A NORTH Sutherland community stands to gain up to half a million pounds a year in community benefit from wind farms, it emerged this week.
But the "pot of gold" has failed to impress some Strathy residents who this week angrily dismissed it as a sweetener, aimed at making them accept major changes to their local landscape. ...The power company wants to build a £90 million, 35-turbine development on the north side of Strathy and a follow-up 77-turbine development on the south side of the forest.
Villagers fighting plans for a wind farm on the outskirts of Teesside have called on the area's civil and military airports to back their campaign.
They are urging Durham Tees Valley Airport and RAF Leeming to object to the proposed 11 turbines in Bishopton near Stockton and Darlington on the grounds of air traffic safety.
"If the turbines mean there is radar or air traffic interference, then surely lives are being put at risk," said action group spokesman Peter Wood. ...An MoD spokesman said: "All applications are assessed on a site by site basis."
Similar air traffic safety concerns have been raised regarding potential plans for a wind farm of five turbines between the villages of Hilton and Seamer.
The Quebec Environmental Public Hearing Board has rejected a $350-million wind power proposal from a Toronto company that wanted to build an expansive farm in the province’s northeastern region.
The board, known by its French acronym, BAPE, gave the thumbs down to Skypower’s plans, which would include the construction of 114 windmills in four communities bordering the St Lawrence seaway, near Rivière-du-Loup.
The board, which held several hearings on the project, concluded Thursday that the turbines would ruin a picturesque view, threaten the region’s natural and wildlife heritage and threaten the agricultural economy.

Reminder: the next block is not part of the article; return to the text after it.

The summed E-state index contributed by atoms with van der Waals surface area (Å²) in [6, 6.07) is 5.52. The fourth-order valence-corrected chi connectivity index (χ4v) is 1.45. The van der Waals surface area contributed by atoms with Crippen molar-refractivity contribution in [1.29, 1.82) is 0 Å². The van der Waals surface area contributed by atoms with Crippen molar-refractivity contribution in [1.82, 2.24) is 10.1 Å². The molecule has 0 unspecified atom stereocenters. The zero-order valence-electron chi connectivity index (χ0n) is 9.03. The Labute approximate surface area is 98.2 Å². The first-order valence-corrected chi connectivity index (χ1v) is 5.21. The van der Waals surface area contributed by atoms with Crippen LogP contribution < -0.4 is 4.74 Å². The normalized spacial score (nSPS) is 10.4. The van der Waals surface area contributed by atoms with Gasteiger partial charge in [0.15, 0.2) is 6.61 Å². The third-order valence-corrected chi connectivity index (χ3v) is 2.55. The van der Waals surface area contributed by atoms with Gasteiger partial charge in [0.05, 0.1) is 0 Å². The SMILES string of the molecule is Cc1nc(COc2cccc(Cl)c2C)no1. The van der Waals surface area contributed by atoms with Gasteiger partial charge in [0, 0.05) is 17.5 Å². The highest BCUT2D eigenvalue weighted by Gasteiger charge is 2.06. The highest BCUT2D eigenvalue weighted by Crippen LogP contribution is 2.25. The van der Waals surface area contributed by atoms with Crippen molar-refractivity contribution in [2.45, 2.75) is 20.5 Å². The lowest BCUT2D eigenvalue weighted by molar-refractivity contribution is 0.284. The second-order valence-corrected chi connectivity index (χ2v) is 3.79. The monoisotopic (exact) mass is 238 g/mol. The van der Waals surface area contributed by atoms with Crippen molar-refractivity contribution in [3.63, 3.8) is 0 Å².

The 30-page complaint says that the environmental impact statement (EIS) "presents a one-sided and incomplete portrait of the proposed project and its likely adverse environmental impacts."
"The Project would pose significant adverse harm to a wide array of sensitive and protected species -- including desert tortoise, bighorn sheep, golden eagles, bald eagles, and resident and migratory birds and bats -- through direct, indirect, and cumulative impacts."
The decision on whether to give the go ahead for Enertrag UK Ltd to locate a wind farm at Chase Farm, Baumber, is due to be made at a three-week-long public inquiry beginning on October 5. ..."We do feel strongly that this proposal at Baumber is not the right site. The countryside and old buildings of our county are very precious and it is so easy to damage them by not thinking carefully about the ways that they could change."
Areas of Outstanding Natural Beauty (AONB) like the Lake District national park could be the sites of new energy infrastructure including wind farms, Ed Miliband has suggested.
Asked if wind farms could be considered in AONBs, Mr Miliband said: "In exceptional circumstances, it may be possible for some limited development to take place without unacceptable impacts on these important sites."
Scenery is a non-renewable resource because once it’s disturbed, it can’t easily be restored, Palmer said.
“It’s valuable because it exists and it needs to be respected,” he said.